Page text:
Heineken will cut around 8,000 jobs worldwide and will do an ERE in Spain

The Dutch beer company Heineken closed 2020 with losses of 204 million euros, compared to net profit of 2,166 million euros in 2019. The company will carry out a global adjustment of about 8,000 jobs, 9% of its global workforce. It will also affect workers in Spain, where the multinational has 1,590 employees.

Company sources in Spain told Europa Press that they have presented "before the union representatives and the labor authorities their intention to initiate a collective dismissal procedure."

"The legal process initiated with the constitution of the negotiating table requires acting with the utmost responsibility and respect, in a good atmosphere of dialogue, so we cannot provide more information for the moment," they added.

In this sense, the brewery pointed out that its markets and businesses are being significantly affected by the pandemic, which is accelerating trends and causing changes in consumer demands, forcing "to act quickly and responsibly in order to to guarantee a sustainable future and contribute to economic reactivation. "

"That is why we are reviewing our strategy and our organization to adapt quickly and flexibly to a different, smaller and constantly changing market," they explained. "We face this new stage with the seriousness that it demands and we have always shown, seeking the least social impact and with the firm commitment to maintain a positive and constructive dialogue that allows reaching a beneficial agreement for all."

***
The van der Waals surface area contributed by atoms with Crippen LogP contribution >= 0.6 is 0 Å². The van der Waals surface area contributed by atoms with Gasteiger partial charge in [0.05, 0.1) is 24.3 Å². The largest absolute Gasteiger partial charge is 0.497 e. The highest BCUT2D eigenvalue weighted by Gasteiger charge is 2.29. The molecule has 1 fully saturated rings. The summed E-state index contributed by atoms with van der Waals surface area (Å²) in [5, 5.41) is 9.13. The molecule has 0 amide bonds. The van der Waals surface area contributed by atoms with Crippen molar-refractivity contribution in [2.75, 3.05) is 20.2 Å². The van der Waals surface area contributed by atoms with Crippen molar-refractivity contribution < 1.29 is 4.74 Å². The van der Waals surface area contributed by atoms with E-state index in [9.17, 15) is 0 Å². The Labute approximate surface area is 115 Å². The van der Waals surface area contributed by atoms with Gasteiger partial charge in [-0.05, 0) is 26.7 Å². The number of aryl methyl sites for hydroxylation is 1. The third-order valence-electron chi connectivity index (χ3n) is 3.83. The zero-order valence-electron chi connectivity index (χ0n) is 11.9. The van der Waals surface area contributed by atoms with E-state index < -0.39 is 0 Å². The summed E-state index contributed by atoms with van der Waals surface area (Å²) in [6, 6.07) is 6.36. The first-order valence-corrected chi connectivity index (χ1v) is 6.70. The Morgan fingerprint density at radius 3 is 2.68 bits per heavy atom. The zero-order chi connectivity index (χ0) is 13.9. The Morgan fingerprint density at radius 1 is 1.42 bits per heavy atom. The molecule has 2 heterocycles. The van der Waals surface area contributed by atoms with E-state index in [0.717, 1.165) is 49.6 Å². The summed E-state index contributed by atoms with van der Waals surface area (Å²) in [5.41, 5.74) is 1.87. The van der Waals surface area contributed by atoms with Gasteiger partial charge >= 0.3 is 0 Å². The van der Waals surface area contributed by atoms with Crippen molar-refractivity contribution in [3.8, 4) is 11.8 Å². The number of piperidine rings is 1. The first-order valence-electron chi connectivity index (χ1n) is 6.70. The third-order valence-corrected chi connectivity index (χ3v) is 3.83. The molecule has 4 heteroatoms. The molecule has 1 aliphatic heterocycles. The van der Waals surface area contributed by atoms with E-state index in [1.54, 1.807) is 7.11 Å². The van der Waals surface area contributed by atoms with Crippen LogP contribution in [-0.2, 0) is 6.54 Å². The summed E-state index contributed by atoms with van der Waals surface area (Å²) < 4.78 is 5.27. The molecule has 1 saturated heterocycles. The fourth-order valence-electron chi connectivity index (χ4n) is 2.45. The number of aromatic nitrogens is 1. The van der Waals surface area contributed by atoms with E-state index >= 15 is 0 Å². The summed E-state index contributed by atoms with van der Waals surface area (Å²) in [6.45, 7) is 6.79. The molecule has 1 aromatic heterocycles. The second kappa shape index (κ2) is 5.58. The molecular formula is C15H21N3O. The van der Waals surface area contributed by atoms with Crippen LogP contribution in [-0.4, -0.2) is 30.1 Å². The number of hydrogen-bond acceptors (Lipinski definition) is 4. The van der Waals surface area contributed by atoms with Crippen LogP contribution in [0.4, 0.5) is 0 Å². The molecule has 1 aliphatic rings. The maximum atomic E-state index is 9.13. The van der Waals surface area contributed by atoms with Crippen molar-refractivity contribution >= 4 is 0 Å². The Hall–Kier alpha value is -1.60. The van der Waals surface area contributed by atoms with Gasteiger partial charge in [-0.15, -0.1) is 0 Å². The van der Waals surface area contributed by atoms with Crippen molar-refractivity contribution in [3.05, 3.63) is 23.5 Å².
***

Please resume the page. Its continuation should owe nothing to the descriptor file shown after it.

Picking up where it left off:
The measure is part of the productivity improvement program launched by Heineken at the end of 2020. Globally, Heineken estimates a reduction of its employee base of around 8,000 people, which will imply a restructuring cost of around 420 million euros and will allow direct savings in personnel costs of around 350 million euros. The timing of the restructuring will vary depending on the circumstances of each of its local operations, including a 20% reduction in personnel costs at the company's headquarters in the first quarter of 2021.

"The impact of the pandemic on our business was amplified by our commercial and geographic exposure," said Dolf van den Brink, Heineken President and CEO.

Heineken's net income for the year as a whole amounted to 19,724 million euros, 17.4% below the figure recorded in 2019, although in organic data the decrease was 11.9% per year, including a decrease in figures absolute 17.4% (-9.5% organic) of sales in Africa, the Middle East and Eastern Europe, up to 2,782 million euros.

In America, the brewery's net revenue decreased in 2020 by 14.9% (-2.9% organic), to 6,319 million euros, while in Europe, Heineken's net turnover fell by 18.8% , up to 8,631 million.

In Spain, the company recorded a double-digit drop in beer volume, with a worse performance in the second and fourth quarters. "The Covid had a more significant impact on the hospitality channel with a volume loss between 30% and 40%", while it increased in double-digit food supply.


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